The rumors may have begun as early as 1990 when The Exorcist III immediately struggled at the box office and with critics. There was a superior cut called Legion somewhere out there, writer-director William Peter Blatty’s ultimate vision. As the years turned to more than two decades, fans anxiously waited. All they had were some screenshots, a few fleeting seconds in one of the early trailers which included footage not in the theatrical cut, and stories from people who had seen the script to ponder “what should have been”. It’s now 2016, and we have the cut of Legion. While it still seems a bit incomplete, we cannot be surprised. In an almost unprecedented move, Shout! Factory did what it could, using whatever footage they could find, and put it together in a way that the story would still make sense. Whether you like the finished product or not, after 26 years of waiting, their effort was more than commendable. While this does in fact bring about an end to the wondering, it also marks the end of an era: we may never again have a search for a “lost cut” of a feature film of this magnitude.
Since the invention of film, we have seen movies outright lost to time, studios editing out major portions of a director’s work, or sometimes changing the cast/crew and re-shooting altogether. Stuff ends up on the cutting room floor, as they say, sometimes never seen again. Sometimes. We have special editions, collector’s editions, extended cuts, and director’s cuts. Some took years, others came right out with the initial home releases. Every situation was a little different. The footage in question could have been thought lost, in studio limbo, or right there all along just waiting for the budget and approval to re-insert it. But in this digital age, where film is no longer stored in cans, we will never again have a moment like this down the line.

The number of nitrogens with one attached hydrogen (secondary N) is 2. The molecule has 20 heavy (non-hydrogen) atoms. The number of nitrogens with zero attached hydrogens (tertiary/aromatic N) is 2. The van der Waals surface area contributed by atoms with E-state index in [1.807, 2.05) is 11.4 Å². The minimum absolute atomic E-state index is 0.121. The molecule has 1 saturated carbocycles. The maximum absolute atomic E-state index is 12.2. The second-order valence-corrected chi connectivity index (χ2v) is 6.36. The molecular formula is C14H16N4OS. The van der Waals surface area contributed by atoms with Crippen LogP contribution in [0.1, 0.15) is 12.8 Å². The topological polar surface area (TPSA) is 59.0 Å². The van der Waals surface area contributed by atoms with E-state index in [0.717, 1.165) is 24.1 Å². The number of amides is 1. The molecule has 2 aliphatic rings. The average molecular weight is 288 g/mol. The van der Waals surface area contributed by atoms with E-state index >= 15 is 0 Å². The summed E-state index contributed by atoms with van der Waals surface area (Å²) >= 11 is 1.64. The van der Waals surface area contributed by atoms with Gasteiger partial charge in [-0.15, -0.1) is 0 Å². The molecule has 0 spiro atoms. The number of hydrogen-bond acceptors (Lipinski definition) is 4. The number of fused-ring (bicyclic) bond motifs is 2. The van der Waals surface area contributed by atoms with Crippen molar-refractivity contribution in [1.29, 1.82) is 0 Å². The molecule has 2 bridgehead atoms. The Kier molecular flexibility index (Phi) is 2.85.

At no point in the coming history of movie making will a studio be able to throw out or misplace footage. At no point will a mad scramble out of desperation be made for VHS dailies of certain scenes which then need to be restored and spliced into the regular film. Everything will be preserved digitally, for eternity. That’s not to say we will never again have major director’s cut releases because that comes down to rights issues and budgetary constraints, but said footage will never be “lost”.
Fans across all genres have their favorite movies which have been through this. I waited eight years to see the full version of Gods and Generals, which was an hour longer. Alexander (2004) and Kingdom of Heaven (2005) saw significant additions, but both were available almost immediately upon DVD release. However, I am still waiting 12 years now to see John Lee Hancock’s full cut of The Alamo, and Legion die-hards waited an unfathomable 26 years.
Morgan Creek should have done with Blatty and Legion what they did with Exorcist: The Beginning and Dominion: Prequel to the Exorcist. Ironically, this is the other instance in this franchise where the director’s vision was not good enough, or to be blunt, commercially viable and violent enough. But, they righted a wrong. Even though they fired the director of Dominion, replaced most of the cast, and re-shot what would end up being the entire movie, they did allow Paul Schrader the chance to work on his version and release it straight to home video. While they robbed him of a chance to have such a major project in theaters, fans did not have to wait. This was the beginning of the digital age. Funny enough, it was his “bad” version which has a higher score on IMDB. I would be curious to see what Legion would do with its own page.
Director’s cuts and lost cuts have gained notoriety over the years. Some are legendary. But as my friend would say, “Them days are over”. For better or for worse, we are in the era of instant gratification and we will never have a situation like this ever again.
More on my coverage of The Exorcist III director’s cut can be found here.